© 2021 KPCW

KPCW
Spencer F. Eccles Broadcast Center
PO Box 1372 | 460 Swede Alley
Park City | UT | 84060
Office: (435) 649-9004 | Studio: (435) 655-8255

Music & Artist Inquiries: music@kpcw.org
News Tips & Press Releases: news@kpcw.org
Volunteer Opportunities
General Inquiries: info@kpcw.org
Listen Like a Local
Play Live Radio
Next Up:
0:00
0:00
Available On Air Stations
Local Journalism When It Matters Most. Donate Now.
Coronavirus

Federal Reserve Will Continue Supporting The Economy Despite Surging Prices

Updated June 16, 2021 at 5:19 PM ET

The Federal Reserve will continue pumping money into the economy despite a sharp jump in consumer prices.

The central bank said Wednesday it would leave interest rates near zero and maintain its aggressive program of bond purchases in hopes of encouraging a faster rebound from the pandemic recession.

"We at the Fed will do everything we can to support the economy for as long as it takes to complete the recovery," Fed chairman Jerome Powell told reporters Wednesday.

Fed officials raised their forecast for inflation this year, but continued to predict a return to more stable prices next year.

"We are also seeing upward pressure on prices from the rebound in spending as the economy continues to reopen," Powell said, adding that "bottleneck effects" from tangled supply chains have been "larger than anticipated."

The Fed believes the spike in prices is likely to be temporary, though, as businesses race to catch up with surging demand from newly vaccinated consumers.

Participants in the Fed's policy meeting predicted prices would be 3.4% higher at the end of this year than in 2020 — up from the 2.4% inflation rate they were forecasting three months ago. In 2022, however, inflation is projected to be just 2.1%, barely above the March forecast.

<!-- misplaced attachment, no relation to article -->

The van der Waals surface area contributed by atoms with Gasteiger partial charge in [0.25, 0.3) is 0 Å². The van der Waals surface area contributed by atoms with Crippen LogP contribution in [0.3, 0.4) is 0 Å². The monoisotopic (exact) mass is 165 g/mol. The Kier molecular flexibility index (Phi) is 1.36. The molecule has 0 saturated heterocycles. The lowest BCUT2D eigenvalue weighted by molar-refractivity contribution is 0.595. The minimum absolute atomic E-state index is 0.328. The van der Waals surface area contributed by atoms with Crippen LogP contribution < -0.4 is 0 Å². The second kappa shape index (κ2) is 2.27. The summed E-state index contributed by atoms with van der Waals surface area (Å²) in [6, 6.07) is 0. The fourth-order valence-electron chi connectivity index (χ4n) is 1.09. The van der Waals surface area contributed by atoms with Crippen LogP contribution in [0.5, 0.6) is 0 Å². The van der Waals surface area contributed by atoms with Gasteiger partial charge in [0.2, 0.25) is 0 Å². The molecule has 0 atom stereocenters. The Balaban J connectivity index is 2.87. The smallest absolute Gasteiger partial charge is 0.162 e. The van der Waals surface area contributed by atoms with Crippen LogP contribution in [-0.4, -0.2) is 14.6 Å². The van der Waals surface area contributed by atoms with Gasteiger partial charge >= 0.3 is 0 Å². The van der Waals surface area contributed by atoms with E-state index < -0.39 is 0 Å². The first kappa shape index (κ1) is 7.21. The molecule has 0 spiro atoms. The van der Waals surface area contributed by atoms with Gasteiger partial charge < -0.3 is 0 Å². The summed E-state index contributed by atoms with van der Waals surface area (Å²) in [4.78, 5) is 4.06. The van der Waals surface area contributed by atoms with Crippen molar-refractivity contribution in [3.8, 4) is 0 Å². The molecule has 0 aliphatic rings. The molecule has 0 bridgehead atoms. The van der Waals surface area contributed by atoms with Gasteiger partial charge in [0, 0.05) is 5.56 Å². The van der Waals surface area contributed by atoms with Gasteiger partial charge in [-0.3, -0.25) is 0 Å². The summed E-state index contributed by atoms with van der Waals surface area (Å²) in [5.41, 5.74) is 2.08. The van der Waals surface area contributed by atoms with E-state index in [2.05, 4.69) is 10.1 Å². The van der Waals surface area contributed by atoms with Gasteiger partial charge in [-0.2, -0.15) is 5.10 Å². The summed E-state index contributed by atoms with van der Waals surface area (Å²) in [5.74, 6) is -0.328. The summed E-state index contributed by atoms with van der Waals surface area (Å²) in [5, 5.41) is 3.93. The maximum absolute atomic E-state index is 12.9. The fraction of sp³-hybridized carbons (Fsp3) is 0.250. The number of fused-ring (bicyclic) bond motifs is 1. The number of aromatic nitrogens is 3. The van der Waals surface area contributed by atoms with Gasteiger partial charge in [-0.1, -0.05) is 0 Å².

The Labor Department, which uses a different measure of consumer prices, said last week inflation reached 5% for the 12-month period ending in May — the sharpest jump in nearly 13 years.

The Fed is willing to tolerate higher inflation for a period of time in hopes of putting more people back to work. There are still 7.6 million fewer jobs in the U.S. than there were before the pandemic.

Although the Fed is leaving interest rates near zero for now, policy makers anticipate raising rates earlier than they did three months ago.

Seven members of the rate-setting committee now expect a rate hike next year — up from four who anticipated that in March. Thirteen of the 18 committee members expect a rate hike in 2023 — up from seven who thought so three months ago.

The expectation of an earlier rate hike is a sign of growing confidence in the economic rebound. Policy makers now think the economy will grow by 7% this year — an improvement from the March forecast of 6.5%.

"I would not declare victory yet," Powell said. "It's so great to see the reopening of the economy, though, and to see people out living their lives again. Who doesn't want to see that?"

Copyright 2021 NPR. To see more, visit https://www.npr.org.